Let’s take an example of measuring capacity with a Keysight APS 1000W Power Supply, model N7950A, rated at 9 V and ±100 A (Fig. 2).  This power supply is a two-quadrant supply, which means it can both source (positive current up to +100 A) and sink current (negative current of up to ‒100 A). This makes it an excellent instrument for charging and discharging cells.

When discharging a cell or sinking current, the N7950A acts like a constant-current electronic load (e-load), and thus it can be used to measure cell capacity using the method described above. Note: For the remainder of this article, I will refer to this two-quadrant power supply as an e-load, since we are using it as an e-load to discharge the cell to measure the cell capacity.

Now, continuing the example, we will measure the capacity of a large cell, where we can pull a constant current of 5 A.   This large cell is a pouch-type cell used in electric vehicles, perhaps with a capacity of 10 Ah or higher (Fig. 3).

The N7950A’s current measurement accuracy specification is 0.05% + 3 mA in the 0- to 10-A range. Remember, earlier I said it didn’t matter to what constant-current level the current was set because we would use the current measurement to determine exactly what current is being drawn from the cell. The N7950A also has a time-base accuracy of 0.01%.

3. Large-format lithium-ion pouch cells have been developed for use in electric vehicles. Large pouch cells can have capacities from 10 Ah to 40 Ah and beyond. For comparison, typical 18650 cylindrical cells are shown in the upper right corner of the photo.

To determine the gain term of the capacity measurement error, we need the sum of the current measurement gain accuracy of 0.05% and the time-base accuracy of 0.01%. Hence, the capacity measurement gain term will be 0.06% of the capacity measurement. So, if we measure a capacity of 10 Ah, then the 0.06% gain term will result in (0.06% × 10 Ah) = 6 mAh of error.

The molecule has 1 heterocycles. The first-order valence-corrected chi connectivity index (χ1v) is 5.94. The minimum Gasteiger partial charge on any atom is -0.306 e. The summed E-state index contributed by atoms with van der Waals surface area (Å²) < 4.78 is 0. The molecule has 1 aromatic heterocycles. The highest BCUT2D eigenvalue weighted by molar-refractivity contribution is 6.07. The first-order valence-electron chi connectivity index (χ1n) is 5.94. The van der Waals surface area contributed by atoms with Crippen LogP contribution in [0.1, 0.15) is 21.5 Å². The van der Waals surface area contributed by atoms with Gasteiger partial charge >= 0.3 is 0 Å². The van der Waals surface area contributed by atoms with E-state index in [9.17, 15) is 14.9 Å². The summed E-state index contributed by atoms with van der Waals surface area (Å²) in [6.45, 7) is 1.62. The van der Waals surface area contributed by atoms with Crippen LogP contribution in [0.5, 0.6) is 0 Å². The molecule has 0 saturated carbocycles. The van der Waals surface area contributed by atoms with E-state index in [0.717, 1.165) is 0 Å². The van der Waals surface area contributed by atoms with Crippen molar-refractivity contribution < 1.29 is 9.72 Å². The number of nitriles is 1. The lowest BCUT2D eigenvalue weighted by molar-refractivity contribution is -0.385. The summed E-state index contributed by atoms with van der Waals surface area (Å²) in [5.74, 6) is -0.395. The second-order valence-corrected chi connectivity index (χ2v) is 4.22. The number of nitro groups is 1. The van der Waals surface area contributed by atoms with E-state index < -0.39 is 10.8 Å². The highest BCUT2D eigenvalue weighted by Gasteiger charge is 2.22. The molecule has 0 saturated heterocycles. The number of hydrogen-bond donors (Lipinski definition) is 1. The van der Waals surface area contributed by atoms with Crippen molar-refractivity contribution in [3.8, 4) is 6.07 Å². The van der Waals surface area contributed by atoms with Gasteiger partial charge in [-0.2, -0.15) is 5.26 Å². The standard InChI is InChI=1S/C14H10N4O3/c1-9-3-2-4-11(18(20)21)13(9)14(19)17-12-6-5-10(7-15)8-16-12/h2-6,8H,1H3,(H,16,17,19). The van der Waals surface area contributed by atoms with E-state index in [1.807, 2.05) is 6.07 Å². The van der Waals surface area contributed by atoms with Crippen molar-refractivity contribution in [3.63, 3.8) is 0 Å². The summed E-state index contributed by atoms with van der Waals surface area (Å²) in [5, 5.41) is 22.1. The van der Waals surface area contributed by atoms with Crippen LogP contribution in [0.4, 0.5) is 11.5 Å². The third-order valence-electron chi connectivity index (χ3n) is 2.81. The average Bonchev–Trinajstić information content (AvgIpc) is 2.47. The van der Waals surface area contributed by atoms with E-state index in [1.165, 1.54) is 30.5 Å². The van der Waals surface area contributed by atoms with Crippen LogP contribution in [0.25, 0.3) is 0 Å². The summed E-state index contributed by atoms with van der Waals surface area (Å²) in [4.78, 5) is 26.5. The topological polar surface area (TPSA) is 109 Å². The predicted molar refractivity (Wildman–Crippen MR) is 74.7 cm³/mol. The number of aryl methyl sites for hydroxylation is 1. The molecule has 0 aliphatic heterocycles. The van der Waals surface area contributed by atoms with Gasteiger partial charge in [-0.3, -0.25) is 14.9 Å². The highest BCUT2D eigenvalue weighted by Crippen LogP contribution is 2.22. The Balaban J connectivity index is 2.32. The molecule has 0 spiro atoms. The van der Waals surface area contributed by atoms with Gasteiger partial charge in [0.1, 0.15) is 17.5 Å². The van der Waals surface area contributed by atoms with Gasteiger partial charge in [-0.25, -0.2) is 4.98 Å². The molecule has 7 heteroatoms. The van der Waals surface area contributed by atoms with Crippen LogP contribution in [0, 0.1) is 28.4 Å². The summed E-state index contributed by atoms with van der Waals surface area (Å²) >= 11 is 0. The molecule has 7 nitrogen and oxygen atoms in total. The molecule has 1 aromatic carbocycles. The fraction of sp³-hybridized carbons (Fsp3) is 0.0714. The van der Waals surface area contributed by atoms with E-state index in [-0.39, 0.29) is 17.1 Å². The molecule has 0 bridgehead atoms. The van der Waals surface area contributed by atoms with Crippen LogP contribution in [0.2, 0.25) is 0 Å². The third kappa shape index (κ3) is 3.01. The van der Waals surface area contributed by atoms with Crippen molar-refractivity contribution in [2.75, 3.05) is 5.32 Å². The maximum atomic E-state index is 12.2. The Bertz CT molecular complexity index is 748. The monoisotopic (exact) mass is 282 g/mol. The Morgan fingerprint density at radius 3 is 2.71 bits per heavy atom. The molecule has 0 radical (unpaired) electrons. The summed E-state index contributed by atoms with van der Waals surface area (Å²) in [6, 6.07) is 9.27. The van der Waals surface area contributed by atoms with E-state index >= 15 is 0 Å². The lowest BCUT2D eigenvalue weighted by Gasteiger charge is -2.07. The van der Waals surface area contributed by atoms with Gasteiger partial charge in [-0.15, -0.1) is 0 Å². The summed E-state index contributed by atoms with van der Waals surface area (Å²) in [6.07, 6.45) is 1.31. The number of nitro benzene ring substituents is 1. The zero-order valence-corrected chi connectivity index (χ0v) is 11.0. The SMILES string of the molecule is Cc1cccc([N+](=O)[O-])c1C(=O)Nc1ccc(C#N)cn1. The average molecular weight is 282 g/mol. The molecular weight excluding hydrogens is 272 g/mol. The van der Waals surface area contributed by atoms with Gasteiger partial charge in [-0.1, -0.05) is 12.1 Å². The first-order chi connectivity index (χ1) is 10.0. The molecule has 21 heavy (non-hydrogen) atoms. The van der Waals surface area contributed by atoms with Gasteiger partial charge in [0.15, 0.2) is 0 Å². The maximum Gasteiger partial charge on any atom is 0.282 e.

Now, let’s look at the fixed term. The APS in the low range has 3 mA of offset error. This says that there will be 3 mA of error over the integration period. As a result, there would be 3 mAh of error for every hour of measurement.  Translating this to an easier form to make calculation, this would be 0.833 μAh per every second of measurement.

So, putting it all together:

  • The e-load has a current measurement accuracy of 0.05% + 3 mA.
  • The e-load has a capacity measurement accuracy of 0.06% + 0.833 μAh/second
  • We’re measuring a current of 10 A for 1 hour because takes 1 hour for the cell to reach its EODV, which “stops the clock” on the capacity measurement.
  • This would be 10 Ah of capacity.
  • The capacity error gain term would be 0.06% of 10 Ah, or 6 mAh.
  • The capacity offset term would be 0.833 μAh/second for 3600 seconds = 3 mAh.
  • The total capacity error would be 6 mAh + 3 mAh = 9 mAh of error on 10 Ah of capacity measurement made over the course of 1 hour.